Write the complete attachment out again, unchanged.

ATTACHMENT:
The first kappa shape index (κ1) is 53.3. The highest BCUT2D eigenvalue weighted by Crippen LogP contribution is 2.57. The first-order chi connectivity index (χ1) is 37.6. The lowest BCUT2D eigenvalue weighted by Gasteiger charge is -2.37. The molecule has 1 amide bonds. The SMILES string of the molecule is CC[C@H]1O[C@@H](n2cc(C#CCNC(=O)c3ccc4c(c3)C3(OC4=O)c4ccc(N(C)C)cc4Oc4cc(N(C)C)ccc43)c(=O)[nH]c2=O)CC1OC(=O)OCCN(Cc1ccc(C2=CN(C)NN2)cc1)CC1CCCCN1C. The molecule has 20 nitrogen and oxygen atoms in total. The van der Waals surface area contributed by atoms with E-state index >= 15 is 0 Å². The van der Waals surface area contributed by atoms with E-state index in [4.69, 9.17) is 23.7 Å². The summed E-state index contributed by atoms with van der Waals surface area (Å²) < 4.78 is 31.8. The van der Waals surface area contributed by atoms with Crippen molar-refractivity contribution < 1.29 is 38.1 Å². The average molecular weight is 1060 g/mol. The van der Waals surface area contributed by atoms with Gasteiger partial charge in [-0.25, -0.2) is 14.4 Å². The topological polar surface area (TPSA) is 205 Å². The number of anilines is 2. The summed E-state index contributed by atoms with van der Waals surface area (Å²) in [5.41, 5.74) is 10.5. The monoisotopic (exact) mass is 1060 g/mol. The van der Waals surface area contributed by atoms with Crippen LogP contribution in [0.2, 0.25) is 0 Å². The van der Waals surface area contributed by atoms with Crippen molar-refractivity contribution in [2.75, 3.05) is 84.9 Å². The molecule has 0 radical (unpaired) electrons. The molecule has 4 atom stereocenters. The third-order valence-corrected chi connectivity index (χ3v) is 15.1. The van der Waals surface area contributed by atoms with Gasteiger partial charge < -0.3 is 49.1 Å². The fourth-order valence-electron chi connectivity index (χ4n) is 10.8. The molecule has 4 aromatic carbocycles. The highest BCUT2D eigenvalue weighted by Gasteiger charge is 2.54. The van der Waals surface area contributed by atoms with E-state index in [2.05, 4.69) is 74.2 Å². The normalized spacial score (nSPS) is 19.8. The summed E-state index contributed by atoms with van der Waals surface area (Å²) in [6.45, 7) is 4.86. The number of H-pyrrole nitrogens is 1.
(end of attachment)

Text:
The first kappa shape index (κ1) is 53.3. The highest BCUT2D eigenvalue weighted by Crippen LogP contribution is 2.57. The first-order chi connectivity index (χ1) is 37.6. The lowest BCUT2D eigenvalue weighted by Gasteiger charge is -2.37. The molecule has 1 amide bonds. The SMILES string of the molecule is CC[C@H]1O[C@@H](n2cc(C#CCNC(=O)c3ccc4c(c3)C3(OC4=O)c4ccc(N(C)C)cc4Oc4cc(N(C)C)ccc43)c(=O)[nH]c2=O)CC1OC(=O)OCCN(Cc1ccc(C2=CN(C)NN2)cc1)CC1CCCCN1C. The molecule has 20 nitrogen and oxygen atoms in total. The van der Waals surface area contributed by atoms with E-state index >= 15 is 0 Å². The van der Waals surface area contributed by atoms with E-state index in [4.69, 9.17) is 23.7 Å². The summed E-state index contributed by atoms with van der Waals surface area (Å²) < 4.78 is 31.8. The van der Waals surface area contributed by atoms with Crippen molar-refractivity contribution < 1.29 is 38.1 Å². The average molecular weight is 1060 g/mol. The van der Waals surface area contributed by atoms with Gasteiger partial charge in [-0.25, -0.2) is 14.4 Å². The topological polar surface area (TPSA) is 205 Å². The number of anilines is 2. The summed E-state index contributed by atoms with van der Waals surface area (Å²) in [5.41, 5.74) is 10.5. The monoisotopic (exact) mass is 1060 g/mol. The van der Waals surface area contributed by atoms with Crippen LogP contribution in [0.2, 0.25) is 0 Å². The van der Waals surface area contributed by atoms with Crippen molar-refractivity contribution in [2.75, 3.05) is 84.9 Å². The molecule has 0 radical (unpaired) electrons. The molecule has 4 atom stereocenters. The third-order valence-corrected chi connectivity index (χ3v) is 15.1. The van der Waals surface area contributed by atoms with Gasteiger partial charge < -0.3 is 49.1 Å². The fourth-order valence-electron chi connectivity index (χ4n) is 10.8. The molecule has 4 aromatic carbocycles. The highest BCUT2D eigenvalue weighted by Gasteiger charge is 2.54. The van der Waals surface area contributed by atoms with E-state index in [2.05, 4.69) is 74.2 Å². The normalized spacial score (nSPS) is 19.8. The summed E-state index contributed by atoms with van der Waals surface area (Å²) in [6.45, 7) is 4.86. The number of H-pyrrole nitrogens is 1.